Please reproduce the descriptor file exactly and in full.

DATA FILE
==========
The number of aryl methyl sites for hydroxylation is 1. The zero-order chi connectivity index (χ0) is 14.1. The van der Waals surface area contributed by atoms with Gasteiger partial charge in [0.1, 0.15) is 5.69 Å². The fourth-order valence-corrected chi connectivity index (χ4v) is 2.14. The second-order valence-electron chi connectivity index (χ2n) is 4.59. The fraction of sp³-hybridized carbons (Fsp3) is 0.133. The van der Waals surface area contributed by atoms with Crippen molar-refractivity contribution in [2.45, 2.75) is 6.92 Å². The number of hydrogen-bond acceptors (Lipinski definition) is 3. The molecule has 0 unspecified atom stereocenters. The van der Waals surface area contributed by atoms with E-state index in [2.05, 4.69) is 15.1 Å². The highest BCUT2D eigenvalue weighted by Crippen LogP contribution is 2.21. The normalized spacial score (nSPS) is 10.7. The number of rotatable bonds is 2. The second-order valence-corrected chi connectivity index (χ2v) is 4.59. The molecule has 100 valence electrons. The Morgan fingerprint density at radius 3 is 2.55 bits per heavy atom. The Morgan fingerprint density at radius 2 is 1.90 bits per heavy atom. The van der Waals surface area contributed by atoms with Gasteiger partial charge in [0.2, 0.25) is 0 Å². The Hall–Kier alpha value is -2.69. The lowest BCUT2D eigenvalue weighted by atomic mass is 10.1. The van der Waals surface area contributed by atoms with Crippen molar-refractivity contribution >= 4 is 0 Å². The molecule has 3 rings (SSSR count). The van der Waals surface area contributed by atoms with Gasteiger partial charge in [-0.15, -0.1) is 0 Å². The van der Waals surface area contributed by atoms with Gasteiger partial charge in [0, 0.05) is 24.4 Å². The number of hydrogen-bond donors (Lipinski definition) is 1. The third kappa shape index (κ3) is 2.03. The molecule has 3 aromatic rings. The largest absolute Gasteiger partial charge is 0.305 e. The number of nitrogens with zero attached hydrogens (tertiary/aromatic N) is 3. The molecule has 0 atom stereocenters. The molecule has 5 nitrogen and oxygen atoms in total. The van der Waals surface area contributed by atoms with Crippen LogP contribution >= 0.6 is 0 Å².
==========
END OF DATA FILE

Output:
The number of aryl methyl sites for hydroxylation is 1. The zero-order chi connectivity index (χ0) is 14.1. The van der Waals surface area contributed by atoms with Gasteiger partial charge in [0.1, 0.15) is 5.69 Å². The fourth-order valence-corrected chi connectivity index (χ4v) is 2.14. The second-order valence-electron chi connectivity index (χ2n) is 4.59. The fraction of sp³-hybridized carbons (Fsp3) is 0.133. The van der Waals surface area contributed by atoms with Crippen molar-refractivity contribution in [2.45, 2.75) is 6.92 Å². The number of hydrogen-bond acceptors (Lipinski definition) is 3. The molecule has 0 unspecified atom stereocenters. The van der Waals surface area contributed by atoms with E-state index in [2.05, 4.69) is 15.1 Å². The highest BCUT2D eigenvalue weighted by Crippen LogP contribution is 2.21. The normalized spacial score (nSPS) is 10.7. The number of rotatable bonds is 2. The second-order valence-corrected chi connectivity index (χ2v) is 4.59. The molecule has 100 valence electrons. The Morgan fingerprint density at radius 3 is 2.55 bits per heavy atom. The Morgan fingerprint density at radius 2 is 1.90 bits per heavy atom. The van der Waals surface area contributed by atoms with Gasteiger partial charge in [0.2, 0.25) is 0 Å². The Hall–Kier alpha value is -2.69. The lowest BCUT2D eigenvalue weighted by atomic mass is 10.1. The van der Waals surface area contributed by atoms with Crippen molar-refractivity contribution >= 4 is 0 Å². The molecule has 3 rings (SSSR count). The van der Waals surface area contributed by atoms with Gasteiger partial charge in [-0.15, -0.1) is 0 Å². The van der Waals surface area contributed by atoms with Gasteiger partial charge in [0, 0.05) is 24.4 Å². The number of hydrogen-bond donors (Lipinski definition) is 1. The third kappa shape index (κ3) is 2.03. The molecule has 3 aromatic rings. The largest absolute Gasteiger partial charge is 0.305 e. The number of nitrogens with zero attached hydrogens (tertiary/aromatic N) is 3. The molecule has 0 atom stereocenters. The molecule has 5 nitrogen and oxygen atoms in total. The van der Waals surface area contributed by atoms with Crippen LogP contribution >= 0.6 is 0 Å².